Notes: Brewers pursuing Suppan
Milwaukee continues to search for quality pitching additions
MILWAUKEE -- If they can't beat him, they'll try to reel him in.
The Brewers have shown interest in free-agent right-hander Jeff Suppan, but have yet to extend an offer to the career Brewers-killer and reigning National League Championship Series MVP.
"I know we have an interest, but I still have to gauge his interest in us," Milwaukee general manager Doug Melvin said. "It's not something that I take too seriously right now because you never know what other teams are on his list. But he's been a good pitcher, durable through the years and he knows the league. It's something we'll sit down and talk about."
Scott Leventhal, Suppan's agent, was not immediately available Friday to discuss Suppan's interest. Leventhal told USA Today earlier this week, that one team had made a formal offer and that at least five clubs had shown interest, including the Brewers.
Suppan boosted his own value during the St. Louis Cardinals' run to the World Series, and he is 3-3 with a 3.00 ERA in nine postseason starts over the last three seasons with St. Louis.
Melvin said he spoke Thursday with Leventhal and was encouraged by the response. That has not always been the case this winter for Milwaukee, which received chilly receptions from free agents like Juan Pierre and Jason Schmidt, and was also shunned by Dave Roberts.
"There are reasons why [Suppan] would come, and I'll just leave it at that," Melvin said.
One reason could be his past success at Miller Park, where Suppan is 5-0 with a 1.76 ERA in seven starts. He is 12-2 with a 3.30 ERA in 21 career outings against Milwaukee, boosting his career record to 106-101 in 12 seasons with five different teams. He has a 4.60 ERA.
The price of free agents has been sky-high, but the Brewers apparently have some flexibility with plans to boost payroll to the $60 million range. Melvin explored trading outfielders Geoff Jenkins and/or Kevin Mench for a starting pitcher during last week's Winter Meetings to no avail, and the best pitchers left on the free-agent market are Barry Zito, Suppan and Jeff Weaver. Zito and Weaver are represented by Scott Boras, and the Brewers do not seem interested in either player.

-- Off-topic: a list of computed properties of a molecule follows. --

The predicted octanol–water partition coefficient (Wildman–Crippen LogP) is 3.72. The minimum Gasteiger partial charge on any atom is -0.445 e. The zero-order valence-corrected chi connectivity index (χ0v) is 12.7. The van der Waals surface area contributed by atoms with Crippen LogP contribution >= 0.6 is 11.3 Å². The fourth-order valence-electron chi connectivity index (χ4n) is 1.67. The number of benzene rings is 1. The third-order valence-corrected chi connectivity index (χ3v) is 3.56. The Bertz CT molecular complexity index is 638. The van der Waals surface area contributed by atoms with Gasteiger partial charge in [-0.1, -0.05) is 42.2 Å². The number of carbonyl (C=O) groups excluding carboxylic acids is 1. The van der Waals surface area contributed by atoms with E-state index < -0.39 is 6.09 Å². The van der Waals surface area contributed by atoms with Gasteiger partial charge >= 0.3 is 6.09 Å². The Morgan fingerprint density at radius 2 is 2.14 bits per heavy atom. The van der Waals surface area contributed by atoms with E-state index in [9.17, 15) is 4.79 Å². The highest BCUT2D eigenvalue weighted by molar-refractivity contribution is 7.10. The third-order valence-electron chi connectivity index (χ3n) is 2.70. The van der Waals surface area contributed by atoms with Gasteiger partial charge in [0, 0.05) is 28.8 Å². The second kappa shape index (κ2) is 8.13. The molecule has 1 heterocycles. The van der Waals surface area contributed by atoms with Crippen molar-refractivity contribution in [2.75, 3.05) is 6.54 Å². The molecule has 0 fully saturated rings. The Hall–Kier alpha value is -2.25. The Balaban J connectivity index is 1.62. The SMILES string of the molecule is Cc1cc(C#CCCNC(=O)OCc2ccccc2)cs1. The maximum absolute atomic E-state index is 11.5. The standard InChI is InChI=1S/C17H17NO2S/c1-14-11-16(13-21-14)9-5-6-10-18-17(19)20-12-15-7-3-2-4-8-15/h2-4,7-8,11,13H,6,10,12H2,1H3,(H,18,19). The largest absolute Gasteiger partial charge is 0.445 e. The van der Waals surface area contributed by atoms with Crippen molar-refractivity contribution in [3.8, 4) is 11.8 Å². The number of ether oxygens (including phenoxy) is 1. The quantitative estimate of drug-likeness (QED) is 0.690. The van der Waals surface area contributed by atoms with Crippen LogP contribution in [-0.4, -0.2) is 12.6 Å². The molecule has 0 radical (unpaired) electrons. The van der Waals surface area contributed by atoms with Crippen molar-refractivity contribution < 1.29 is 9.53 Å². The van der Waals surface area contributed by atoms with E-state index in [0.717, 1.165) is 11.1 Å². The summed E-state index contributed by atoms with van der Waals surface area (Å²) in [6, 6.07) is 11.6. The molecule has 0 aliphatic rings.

"I think the free-agent stuff is starting to dry up," Melvin said. "Teams are starting to step back and say, 'Woah! Are these really good deals?'"
Melvin will continue the search for pitching. Ben Sheets, Chris Capuano, Dave Bush and Claudio Vargas are set in the rotation, and Melvin said the front-runner for the fifth spot is 23-year-old Carlos Villanueva.
"There's not that much left out there [on the free-agent market], and there's nothing on the trade front, either," Melvin said. "I think the big rush is over."
We'll talk: Melvin has had some contact with Dan Lozano, the agent for infielder Tony Graffanino, and the sides will discuss the possibility of a two-year contract. Graffanino passed on an opportunity to become a free agent when he accepted the Brewers' arbitration offer last week.
"It caught a lot of people off-guard," Melvin said. "I think a lot of people expected that he would go elsewhere."
Had he declined the Brewers' arbitration and signed elsewhere, Milwaukee would have received two extra draft picks in the first two rounds. Graffanino and Craig Counsell will serve as reserve infielders next season.
"We'll talk about a two-year deal, but it isn't like there's a deadline," Melvin said. "And if that doesn't work out, then we'll just bring him back for one year."
Club signs pitcher: The Brewers came to terms this week with right-handed pitcher Chris Oxspring on a Minor League contract with an invitation to Spring Training. Oxspring, 29, a native of Australia, made five relief appearances for the Padres in 2005 and most recently pitched for the Hanshin Tigers in Japan.
Going once, going twice ... Fans have until 5 p.m. CT on Monday to place bids in an online auction to benefit the families of three men lost in an industrial explosion at Falk Corp., near Miller Park on Dec. 6. The money raised will go to the Falk Families Fund.
Adam McCalvy is a reporter for MLB.com. This story was not subject to the approval of Major League Baseball or its clubs.